Sobkin said that when Youzhny walked out for the Cup decider, he had not played a match since late October.

"Besides, Misha wasn't expected to play in Paris and was told to get ready just hours before the match," the coach said.

"It added extra pressure to the already tense atmosphere of the final, so it took a while for Misha to get into his rhythm but I had no doubt he was capable of turning the match around." Asked to describe the qualities of his pupil, Sobkin said that character was certainly one of them.

"Mikhail has grown up tremendously in the past 12 months," he said. "Certain circumstances, like the death of his father, added to his stature but he has matured into a fine young man." Youzhny's father died from a heart attack just 24 hours after Russia beat Argentina 3-2 in a Davis Cup semi-final last September.

After the final, Youzhny said he was dedicating the victory to his father.

His character was on full display during Russia's first-round tie of the 2003 Davis Cup against the Czech Republic last month.

With Russian number one Marat Safin sidelined by a wrist injury and Kafelnikov in poor form, Youzhny was entrusted with leading the defending champions in Ostrava.

"If he has to play five-set matches for three straight days to help the team, he will," Sobkin said before Ostrava, quashing speculation that Youzhny was not ready for the lead role.

"He is a real fighter," Russian Davis Cup chief Shamil Tarpishchev said of Youzhny.

"Besides, his professional approach and detailed preparation should serve as a good example to all our Davis Cup players." Although he named no-one, Tarpishchev's comments were clearly aimed at his two big players, the highly talented but underachieving Safin and the often egotistic and moody Kafelnikov.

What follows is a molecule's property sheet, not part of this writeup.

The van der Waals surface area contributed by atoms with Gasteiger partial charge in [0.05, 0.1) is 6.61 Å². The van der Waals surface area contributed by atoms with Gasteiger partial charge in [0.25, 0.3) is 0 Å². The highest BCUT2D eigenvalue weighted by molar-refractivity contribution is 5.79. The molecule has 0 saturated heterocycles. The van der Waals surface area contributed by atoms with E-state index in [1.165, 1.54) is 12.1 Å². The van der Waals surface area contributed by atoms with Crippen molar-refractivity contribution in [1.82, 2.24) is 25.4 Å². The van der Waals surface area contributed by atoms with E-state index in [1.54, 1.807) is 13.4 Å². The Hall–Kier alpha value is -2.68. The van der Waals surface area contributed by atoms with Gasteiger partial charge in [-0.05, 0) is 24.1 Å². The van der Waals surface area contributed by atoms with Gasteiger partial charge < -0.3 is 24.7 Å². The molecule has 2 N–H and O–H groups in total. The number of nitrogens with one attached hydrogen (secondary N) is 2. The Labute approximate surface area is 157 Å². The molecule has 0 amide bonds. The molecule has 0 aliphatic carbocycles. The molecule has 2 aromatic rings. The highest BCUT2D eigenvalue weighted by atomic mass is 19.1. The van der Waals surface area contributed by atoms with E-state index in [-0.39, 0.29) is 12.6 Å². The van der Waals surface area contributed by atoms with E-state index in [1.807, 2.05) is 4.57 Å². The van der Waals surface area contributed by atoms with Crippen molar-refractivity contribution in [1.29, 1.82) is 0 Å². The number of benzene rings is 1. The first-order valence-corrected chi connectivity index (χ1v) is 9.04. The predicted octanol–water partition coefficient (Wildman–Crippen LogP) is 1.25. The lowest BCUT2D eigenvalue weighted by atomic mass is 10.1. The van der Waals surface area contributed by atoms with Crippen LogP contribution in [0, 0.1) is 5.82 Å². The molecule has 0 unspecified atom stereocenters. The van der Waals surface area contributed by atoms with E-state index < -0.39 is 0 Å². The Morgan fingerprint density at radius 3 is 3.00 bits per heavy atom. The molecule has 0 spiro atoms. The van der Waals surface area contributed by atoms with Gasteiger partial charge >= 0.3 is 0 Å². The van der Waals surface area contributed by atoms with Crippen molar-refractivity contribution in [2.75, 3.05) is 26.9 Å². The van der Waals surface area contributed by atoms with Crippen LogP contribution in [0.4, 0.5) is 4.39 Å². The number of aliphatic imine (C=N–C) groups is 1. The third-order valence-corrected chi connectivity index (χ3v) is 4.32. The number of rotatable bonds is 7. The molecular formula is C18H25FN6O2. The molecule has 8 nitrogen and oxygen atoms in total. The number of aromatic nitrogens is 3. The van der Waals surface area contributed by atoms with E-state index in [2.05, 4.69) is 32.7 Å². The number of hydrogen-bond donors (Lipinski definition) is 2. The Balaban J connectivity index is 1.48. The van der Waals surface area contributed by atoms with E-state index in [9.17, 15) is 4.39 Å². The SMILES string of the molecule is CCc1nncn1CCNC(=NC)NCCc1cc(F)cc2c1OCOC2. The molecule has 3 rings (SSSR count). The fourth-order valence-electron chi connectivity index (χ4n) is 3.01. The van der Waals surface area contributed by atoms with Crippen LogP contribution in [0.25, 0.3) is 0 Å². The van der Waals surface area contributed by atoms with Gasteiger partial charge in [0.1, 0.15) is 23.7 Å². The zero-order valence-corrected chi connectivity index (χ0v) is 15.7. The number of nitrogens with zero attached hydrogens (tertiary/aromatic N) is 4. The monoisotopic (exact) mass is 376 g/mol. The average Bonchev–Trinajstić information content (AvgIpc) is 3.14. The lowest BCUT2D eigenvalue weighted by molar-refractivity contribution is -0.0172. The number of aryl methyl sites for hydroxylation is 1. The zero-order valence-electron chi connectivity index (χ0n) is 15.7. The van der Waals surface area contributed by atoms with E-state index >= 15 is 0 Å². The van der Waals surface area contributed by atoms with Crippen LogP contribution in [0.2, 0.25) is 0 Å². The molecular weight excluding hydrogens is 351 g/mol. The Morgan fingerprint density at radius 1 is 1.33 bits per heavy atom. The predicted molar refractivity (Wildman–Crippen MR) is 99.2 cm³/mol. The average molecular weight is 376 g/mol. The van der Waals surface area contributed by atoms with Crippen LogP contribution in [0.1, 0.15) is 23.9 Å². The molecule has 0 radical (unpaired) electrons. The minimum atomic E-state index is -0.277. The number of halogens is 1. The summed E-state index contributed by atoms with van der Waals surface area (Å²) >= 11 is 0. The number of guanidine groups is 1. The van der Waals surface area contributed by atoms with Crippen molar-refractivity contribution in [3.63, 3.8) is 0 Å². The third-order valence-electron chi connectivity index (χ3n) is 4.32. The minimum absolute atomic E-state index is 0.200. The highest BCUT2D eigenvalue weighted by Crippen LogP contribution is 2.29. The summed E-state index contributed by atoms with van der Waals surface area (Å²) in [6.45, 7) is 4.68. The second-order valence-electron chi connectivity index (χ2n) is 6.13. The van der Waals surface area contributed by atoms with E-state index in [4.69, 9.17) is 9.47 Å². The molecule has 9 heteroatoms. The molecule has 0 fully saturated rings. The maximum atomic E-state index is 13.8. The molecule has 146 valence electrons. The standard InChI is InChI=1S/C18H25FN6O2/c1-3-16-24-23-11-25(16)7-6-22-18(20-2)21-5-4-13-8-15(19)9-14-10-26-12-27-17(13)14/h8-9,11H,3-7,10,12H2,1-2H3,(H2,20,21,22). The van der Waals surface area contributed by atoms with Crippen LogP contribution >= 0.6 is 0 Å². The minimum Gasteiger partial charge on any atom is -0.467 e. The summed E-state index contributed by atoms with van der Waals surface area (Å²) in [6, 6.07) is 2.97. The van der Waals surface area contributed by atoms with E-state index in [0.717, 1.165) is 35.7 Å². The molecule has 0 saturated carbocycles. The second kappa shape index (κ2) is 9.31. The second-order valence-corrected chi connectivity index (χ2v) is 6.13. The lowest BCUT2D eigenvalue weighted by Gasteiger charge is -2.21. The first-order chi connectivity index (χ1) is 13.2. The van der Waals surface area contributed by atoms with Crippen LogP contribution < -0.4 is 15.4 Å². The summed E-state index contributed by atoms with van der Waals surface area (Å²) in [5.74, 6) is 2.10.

Youzhny learned his trade at an early age when he followed his older brother Andrei to clay courts at the Spartak tennis school in Moscow which also groomed Safin and Anna Kournikova.

"I first picked up a tennis racquet when I was four or five and by the age of six I was in serious training," said Youzhny.

Sobkin, who has trained Youzhny since 1993, says his protege compares well with other up-and-coming players on the men's tour.

"Take Andy Roddick for example. He has a built-in edge over Youzhny because Andy is American and Misha is Russian," Sobkin said. "While there are many tournaments in the U.S., Russia has only two, one in Moscow and in St Petersburg, and playing at home is always a big help in terms of scheduling, climate, etc." Roddick, 20, has won five titles in his career, all on American soil, while Youzhny claimed a single ATP trophy last year in Stuttgart.

The Russian, however, enjoys a 2-1 edge in head-to-head meetings with the American, although Roddick prevailed in their last encounter in January in the Australian Open fourth round.

"Andy has a big serve and more raw power but in my view Misha has a more versatile game," Sobkin said. But the modest Youzhny wants to avoid comparison with anybody. "On the court I just want to be myself and play to my full potential," he said. "That's what my father wanted when he first introduced me to the game and that's good enough for me."